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Photo: Eric Chretien/Gamma-Rapho/Getty
For a century and longer, the individualist quality in U.S. workers has been falling away as Americans have moved to the city and labor become more about big companies and playing well in the sandbox. Now, some of the last loner purists are being forced to conform, too.
The transformation of some of the few surviving archetypal individualists — doctors, farmers and now truck drivers — is powered in part by three of the most potent forces today: automation, monopoly capitalism and the new surveillance economy.
The big picture: Earlier this year, we profiled the disappearance of the independent U.S. farmer as Big Ag companies have come to control virtually the whole sequence of raising hogs, cattle and chickens.
"This is what they are known for — an outlaw culture mentality," said Karen Levy, a professor at Cornell. "Many of them are deliberately in this profession to make their own decisions. There is a lot of resistance to being told what to do. That is what is slipping away."
Technology's push into trucking has not come suddenly: For decades, trucking has been open to trying out new automating technologies ahead of other industries, said Steve Viscelli, a professor at UPenn. This has included satellite tracking of trucks, GPS mapping and internet communications.
But looked at another way, this technological uninhibitedness has stripped skills from many trucking jobs, driving down wages along with shipping costs, two factors that help enable fast delivery.
The instinct for the next best thing has pushed trucking into some of the most controversial new technology out there — 24-hour monitoring.
The bottom line: A consequence of the working conditions has been one of the highest worker turnover rates of any profession on the planet. In some segments of long-haul trucking, 94% of the drivers quit or are fired each year, said Stephen Burks, a professor at the University of Minnesota.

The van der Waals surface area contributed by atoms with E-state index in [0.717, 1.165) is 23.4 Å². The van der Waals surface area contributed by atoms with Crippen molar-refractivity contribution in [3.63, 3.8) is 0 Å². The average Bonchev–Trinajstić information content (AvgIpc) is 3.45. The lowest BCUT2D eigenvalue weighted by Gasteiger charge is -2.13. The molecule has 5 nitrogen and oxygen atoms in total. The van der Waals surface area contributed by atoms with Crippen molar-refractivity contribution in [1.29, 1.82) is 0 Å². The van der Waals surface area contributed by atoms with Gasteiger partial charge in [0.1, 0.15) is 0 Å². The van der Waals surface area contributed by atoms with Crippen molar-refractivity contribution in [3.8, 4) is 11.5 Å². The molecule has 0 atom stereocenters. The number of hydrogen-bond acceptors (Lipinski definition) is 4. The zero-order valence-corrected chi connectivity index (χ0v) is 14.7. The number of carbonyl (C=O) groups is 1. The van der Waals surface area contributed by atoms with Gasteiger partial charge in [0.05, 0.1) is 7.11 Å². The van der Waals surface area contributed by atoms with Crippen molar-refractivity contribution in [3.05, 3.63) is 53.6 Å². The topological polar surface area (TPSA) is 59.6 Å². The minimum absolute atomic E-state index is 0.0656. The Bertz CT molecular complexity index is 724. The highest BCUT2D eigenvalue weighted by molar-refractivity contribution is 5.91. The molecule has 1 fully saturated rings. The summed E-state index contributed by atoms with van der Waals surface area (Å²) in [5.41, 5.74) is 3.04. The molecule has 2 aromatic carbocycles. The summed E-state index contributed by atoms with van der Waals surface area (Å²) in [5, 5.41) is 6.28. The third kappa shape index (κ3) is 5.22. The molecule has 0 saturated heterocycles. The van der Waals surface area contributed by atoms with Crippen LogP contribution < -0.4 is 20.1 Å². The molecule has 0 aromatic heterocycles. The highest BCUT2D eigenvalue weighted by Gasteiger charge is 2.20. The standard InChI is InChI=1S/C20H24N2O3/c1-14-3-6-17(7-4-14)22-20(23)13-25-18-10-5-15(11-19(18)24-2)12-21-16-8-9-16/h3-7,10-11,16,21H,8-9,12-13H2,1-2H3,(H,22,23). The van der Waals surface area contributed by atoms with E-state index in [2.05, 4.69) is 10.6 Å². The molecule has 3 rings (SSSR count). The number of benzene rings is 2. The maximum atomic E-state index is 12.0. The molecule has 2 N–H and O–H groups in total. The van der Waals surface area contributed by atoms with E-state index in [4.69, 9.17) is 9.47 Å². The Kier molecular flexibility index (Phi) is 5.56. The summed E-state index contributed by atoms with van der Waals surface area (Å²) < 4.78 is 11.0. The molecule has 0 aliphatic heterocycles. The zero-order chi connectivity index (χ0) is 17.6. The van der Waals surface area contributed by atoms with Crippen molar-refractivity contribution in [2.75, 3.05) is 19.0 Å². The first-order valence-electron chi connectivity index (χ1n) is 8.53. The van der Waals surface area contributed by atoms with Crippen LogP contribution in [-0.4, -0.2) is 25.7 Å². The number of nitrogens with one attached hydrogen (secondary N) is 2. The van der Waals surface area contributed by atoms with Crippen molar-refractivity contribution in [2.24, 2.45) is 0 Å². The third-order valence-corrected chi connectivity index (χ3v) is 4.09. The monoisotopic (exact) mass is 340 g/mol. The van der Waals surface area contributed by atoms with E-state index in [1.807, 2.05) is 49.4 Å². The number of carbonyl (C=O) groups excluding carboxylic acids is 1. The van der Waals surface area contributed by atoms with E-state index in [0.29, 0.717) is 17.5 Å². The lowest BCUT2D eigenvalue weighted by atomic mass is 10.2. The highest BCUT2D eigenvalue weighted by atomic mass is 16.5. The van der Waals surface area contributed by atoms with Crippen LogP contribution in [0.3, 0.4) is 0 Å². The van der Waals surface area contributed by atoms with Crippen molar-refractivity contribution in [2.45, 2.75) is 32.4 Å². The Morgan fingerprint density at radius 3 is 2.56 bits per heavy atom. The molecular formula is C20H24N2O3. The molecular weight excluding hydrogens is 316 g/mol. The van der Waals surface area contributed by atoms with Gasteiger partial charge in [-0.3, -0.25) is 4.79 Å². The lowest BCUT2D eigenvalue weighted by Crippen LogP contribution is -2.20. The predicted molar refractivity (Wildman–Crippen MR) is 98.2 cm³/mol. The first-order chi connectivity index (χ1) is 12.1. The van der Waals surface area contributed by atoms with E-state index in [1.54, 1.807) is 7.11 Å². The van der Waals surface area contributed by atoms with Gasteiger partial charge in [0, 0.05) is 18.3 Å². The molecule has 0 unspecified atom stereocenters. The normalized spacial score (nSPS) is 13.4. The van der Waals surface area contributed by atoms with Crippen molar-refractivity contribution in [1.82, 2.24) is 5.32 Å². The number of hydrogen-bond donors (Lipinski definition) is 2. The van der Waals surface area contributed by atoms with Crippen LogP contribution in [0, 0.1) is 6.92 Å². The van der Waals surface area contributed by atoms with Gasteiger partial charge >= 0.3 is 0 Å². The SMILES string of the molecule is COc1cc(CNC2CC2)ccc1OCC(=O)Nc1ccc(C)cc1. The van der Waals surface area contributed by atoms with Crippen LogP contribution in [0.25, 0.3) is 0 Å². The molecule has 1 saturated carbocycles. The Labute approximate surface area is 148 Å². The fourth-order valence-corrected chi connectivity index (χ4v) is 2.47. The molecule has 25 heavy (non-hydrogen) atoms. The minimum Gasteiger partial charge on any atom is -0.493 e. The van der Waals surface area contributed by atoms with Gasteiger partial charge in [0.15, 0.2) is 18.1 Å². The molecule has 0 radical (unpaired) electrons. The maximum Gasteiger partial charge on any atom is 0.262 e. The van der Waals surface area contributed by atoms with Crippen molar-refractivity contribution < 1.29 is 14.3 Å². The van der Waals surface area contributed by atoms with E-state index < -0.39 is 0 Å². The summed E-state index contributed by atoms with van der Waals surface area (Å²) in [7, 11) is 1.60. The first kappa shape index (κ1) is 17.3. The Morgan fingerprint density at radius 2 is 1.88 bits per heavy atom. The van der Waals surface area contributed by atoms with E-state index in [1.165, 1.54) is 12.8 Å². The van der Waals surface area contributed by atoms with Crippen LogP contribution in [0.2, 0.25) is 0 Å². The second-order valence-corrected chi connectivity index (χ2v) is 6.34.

Inside a Vietnamese factory. Photo: Nhac Nyugen/Getty
As the trade war with Beijing drags on, dozens of firms — from high-tech electronics manufacturers to apparel companies — have the same idea: relocate out of China to dodge the tariffs, Erica writes.
One seldom-discussed consequence of those moves is a potential labor shortage in places like Vietnam, Bangladesh and Cambodia, where many U.S. companies are fleeing.
What's happening: Clothing and consumer goods companies that require low-end manufacturing had already been leaving China in search of cheaper labor before the trade war. Now, tariffs and threats of intellectual property theft are pushing the higher-tech firms, like automakers and electronics manufacturers, out of the country as well.
The bottom line: "These countries are smaller, and the supply of land and skills and labor doesn't match that in China," says Joy Dantong Ma of the Paulson Institute. "And it's not just the labor but the roads, bridges and airports. It will take a while for the infrastructure to catch up."
President Trump has racked up a staggering carbon footprint, Kaveh Waddell writes.
Last year, his plane emitted about 11,500 tonnes of CO2, more than 700 times of the average American, according to an analysis from AtoB, a flight booking company
Illustration: Aïda Amer/Axios
Trouble for Walmart's e-commerce business (Jason Del Rey — Recode)
Why the migrant crisis is happening now (Stef Kight — Axios)
Driver photos are a gold mine for ICE and FBI (Drew Harwell — Washington Post)
Germany: the new scooter battleground (Tim Bradshaw — FT)
A threat to Amazon's dealmaking (Dana Mattioli — WSJ)
Ariana Grande headlining Coachella. Photo: Kevin Mazur/Getty
In 1981, the average price for a concert ticket was $12. By 2017, it had jumped to $64, Erica writes.
If the price of tickets had risen alongside inflation, they'd cost about half as much, reports Quartz, citing recently released research by the late economist Alan Krueger.
P.S.: Speaking of the state of music around four decades ago, Sony's Walkman celebrated its 40th birthday last week.